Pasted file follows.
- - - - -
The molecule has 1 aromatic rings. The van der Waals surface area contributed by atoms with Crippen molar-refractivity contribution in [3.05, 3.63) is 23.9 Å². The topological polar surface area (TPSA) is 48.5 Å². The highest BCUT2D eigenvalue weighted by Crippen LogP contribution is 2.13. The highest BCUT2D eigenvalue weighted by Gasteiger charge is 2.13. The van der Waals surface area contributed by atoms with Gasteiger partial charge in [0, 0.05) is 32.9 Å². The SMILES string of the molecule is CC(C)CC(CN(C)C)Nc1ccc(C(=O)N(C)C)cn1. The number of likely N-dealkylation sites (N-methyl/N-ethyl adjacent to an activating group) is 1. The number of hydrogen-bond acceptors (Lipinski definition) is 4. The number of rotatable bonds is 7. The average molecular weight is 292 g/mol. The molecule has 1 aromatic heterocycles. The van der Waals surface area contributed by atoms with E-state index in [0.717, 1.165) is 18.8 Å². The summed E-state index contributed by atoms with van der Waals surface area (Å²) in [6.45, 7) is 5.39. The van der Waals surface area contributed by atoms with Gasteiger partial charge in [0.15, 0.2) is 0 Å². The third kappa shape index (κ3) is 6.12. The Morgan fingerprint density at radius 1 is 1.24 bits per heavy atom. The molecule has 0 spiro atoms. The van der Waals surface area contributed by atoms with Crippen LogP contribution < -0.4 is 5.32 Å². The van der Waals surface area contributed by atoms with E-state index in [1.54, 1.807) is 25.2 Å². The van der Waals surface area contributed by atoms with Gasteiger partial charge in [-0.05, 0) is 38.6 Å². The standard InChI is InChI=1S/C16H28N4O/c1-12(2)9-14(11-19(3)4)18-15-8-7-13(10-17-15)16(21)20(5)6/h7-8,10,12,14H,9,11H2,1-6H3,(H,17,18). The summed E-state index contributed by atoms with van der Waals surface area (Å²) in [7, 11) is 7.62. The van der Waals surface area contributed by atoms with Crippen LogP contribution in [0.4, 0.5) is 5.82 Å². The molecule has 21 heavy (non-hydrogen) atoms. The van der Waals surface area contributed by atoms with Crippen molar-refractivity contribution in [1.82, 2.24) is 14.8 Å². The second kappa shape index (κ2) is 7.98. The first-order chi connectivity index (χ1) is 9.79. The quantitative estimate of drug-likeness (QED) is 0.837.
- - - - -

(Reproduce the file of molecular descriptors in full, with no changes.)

The molecule has 1 aromatic rings. The van der Waals surface area contributed by atoms with Crippen molar-refractivity contribution in [3.05, 3.63) is 23.9 Å². The topological polar surface area (TPSA) is 48.5 Å². The highest BCUT2D eigenvalue weighted by Crippen LogP contribution is 2.13. The highest BCUT2D eigenvalue weighted by Gasteiger charge is 2.13. The van der Waals surface area contributed by atoms with Gasteiger partial charge in [0, 0.05) is 32.9 Å². The SMILES string of the molecule is CC(C)CC(CN(C)C)Nc1ccc(C(=O)N(C)C)cn1. The number of likely N-dealkylation sites (N-methyl/N-ethyl adjacent to an activating group) is 1. The number of hydrogen-bond acceptors (Lipinski definition) is 4. The number of rotatable bonds is 7. The average molecular weight is 292 g/mol. The molecule has 1 aromatic heterocycles. The van der Waals surface area contributed by atoms with E-state index in [0.717, 1.165) is 18.8 Å². The summed E-state index contributed by atoms with van der Waals surface area (Å²) in [6.45, 7) is 5.39. The van der Waals surface area contributed by atoms with Gasteiger partial charge in [0.15, 0.2) is 0 Å². The third kappa shape index (κ3) is 6.12. The Morgan fingerprint density at radius 1 is 1.24 bits per heavy atom. The molecule has 0 spiro atoms. The van der Waals surface area contributed by atoms with Crippen LogP contribution < -0.4 is 5.32 Å². The van der Waals surface area contributed by atoms with E-state index in [1.54, 1.807) is 25.2 Å². The van der Waals surface area contributed by atoms with Gasteiger partial charge in [-0.05, 0) is 38.6 Å². The standard InChI is InChI=1S/C16H28N4O/c1-12(2)9-14(11-19(3)4)18-15-8-7-13(10-17-15)16(21)20(5)6/h7-8,10,12,14H,9,11H2,1-6H3,(H,17,18). The summed E-state index contributed by atoms with van der Waals surface area (Å²) in [7, 11) is 7.62. The van der Waals surface area contributed by atoms with Crippen LogP contribution in [0.4, 0.5) is 5.82 Å². The molecule has 21 heavy (non-hydrogen) atoms. The van der Waals surface area contributed by atoms with Crippen molar-refractivity contribution in [1.82, 2.24) is 14.8 Å². The second kappa shape index (κ2) is 7.98. The first-order chi connectivity index (χ1) is 9.79. The quantitative estimate of drug-likeness (QED) is 0.837.